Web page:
Wednesday, September 23, 2009
As my blog approaches the five year mark in late October, it has already reached another milestone: This is my 2000th post.
I'll call that either a milestone or a millstone, depending on my mood when you ask me.
I have lately been reassessing how the blog will fit in to my writing career as part of taking full advantage of a more general decluttering opportunity that my recent move has afforded me. I think that blogging will fit in, but that I will need to cut down the amount of time I spend posting by about half, at least for the next year or so, to move towards my other non-blogging goals as a writer.
Whether I get there by making shorter posts or fewer posts is the big question...
Stay tuned. If I decide to make any drastic changes that I can't just smoothly transition into, I'll announce them.
Synergy: Pragmatism and Paternalism
I have never seen a better, more succinct example than the sentence below of the kind of unprincipled, expedient thinking that is transforming the United States from a land of freedom and opportunity to one of paternalism and stifling controls.
William Saletan of Slate writes about the wildfire-like spread of state controls on personal dietary choices:
If you're trying to sink health care reform, this is a good way to do it: Show everyone how subsidized health insurance will entitle other people to regulate your eating habits.Saletan is right about one thing: These controls could well lead to a resounding defeat of medical insurance "reform" when people realize that they are direct consequences of same. Unfortunately, he is dead wrong about another: Refusing -- or blowing a chance to get his readers -- to step back and ask whether a government program that will, by its nature, lead to such things is really worth supporting in the first place. As a semi-conservative, he may be trying to provoke such a reaction, but he sounds too much like he's offering Obama unsolicited PR advice for my tastes.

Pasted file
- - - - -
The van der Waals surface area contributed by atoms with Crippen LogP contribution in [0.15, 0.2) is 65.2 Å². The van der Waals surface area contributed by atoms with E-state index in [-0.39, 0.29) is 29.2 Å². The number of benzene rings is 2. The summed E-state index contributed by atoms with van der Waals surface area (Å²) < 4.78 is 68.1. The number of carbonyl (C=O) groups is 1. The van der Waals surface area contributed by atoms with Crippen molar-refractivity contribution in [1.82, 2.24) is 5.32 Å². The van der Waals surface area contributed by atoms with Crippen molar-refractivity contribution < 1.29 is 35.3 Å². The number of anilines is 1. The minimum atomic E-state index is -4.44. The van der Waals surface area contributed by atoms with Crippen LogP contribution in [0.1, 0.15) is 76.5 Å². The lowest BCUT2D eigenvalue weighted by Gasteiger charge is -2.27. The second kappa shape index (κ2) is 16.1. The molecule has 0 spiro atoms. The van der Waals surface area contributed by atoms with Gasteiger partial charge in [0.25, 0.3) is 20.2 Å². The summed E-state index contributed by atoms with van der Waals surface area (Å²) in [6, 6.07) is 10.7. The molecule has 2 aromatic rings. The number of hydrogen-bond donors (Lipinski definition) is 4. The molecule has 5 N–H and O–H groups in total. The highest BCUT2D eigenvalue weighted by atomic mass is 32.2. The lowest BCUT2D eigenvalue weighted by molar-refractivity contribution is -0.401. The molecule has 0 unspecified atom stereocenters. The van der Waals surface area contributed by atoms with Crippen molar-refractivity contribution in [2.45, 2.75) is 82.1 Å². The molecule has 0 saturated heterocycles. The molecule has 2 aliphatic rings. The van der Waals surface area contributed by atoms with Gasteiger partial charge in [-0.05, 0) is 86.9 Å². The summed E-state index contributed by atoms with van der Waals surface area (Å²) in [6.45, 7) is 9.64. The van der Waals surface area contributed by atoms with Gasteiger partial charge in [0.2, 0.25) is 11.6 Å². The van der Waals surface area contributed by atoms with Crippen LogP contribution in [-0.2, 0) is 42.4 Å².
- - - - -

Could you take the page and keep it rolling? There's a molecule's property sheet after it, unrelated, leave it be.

You have to either reject the premise that you are entitled to use government loot to fulfill your needs or you have to acknowledge that you don't have a leg to stand on when some bureaucrat deems one of your favorite activities a waste of state money. You can't have it both ways. (A pragmatist will try to, anyway, but a rejection of principles on principle cannot magically cause you to escape the consequences of ignoring objective principles.)
In the process of trying to find a web site for my favorite shopping center, I accidentally found a blog post about a half-interesting, half-amusing article on the "culture clash" that ensues when self-annointed urban elites step out of their cultural bubble long enough to shop there with the rest of us. (One note about the title: The proper adjective is, "snooty," not "snotty." Good. Got that one out of my system!)
I love the convenience this place offers: I can usually get away with not having to rent a car to do my shopping. Perhaps it's because I lived for so long in Houston before moving here, but nothing struck me as terribly remarkable about the demographic makeup of its clientele.
I can't say that I agree with even most of what I found here, but Self-Promotion for Introverts strikes me as thought-provoking enough for at least another couple of visits.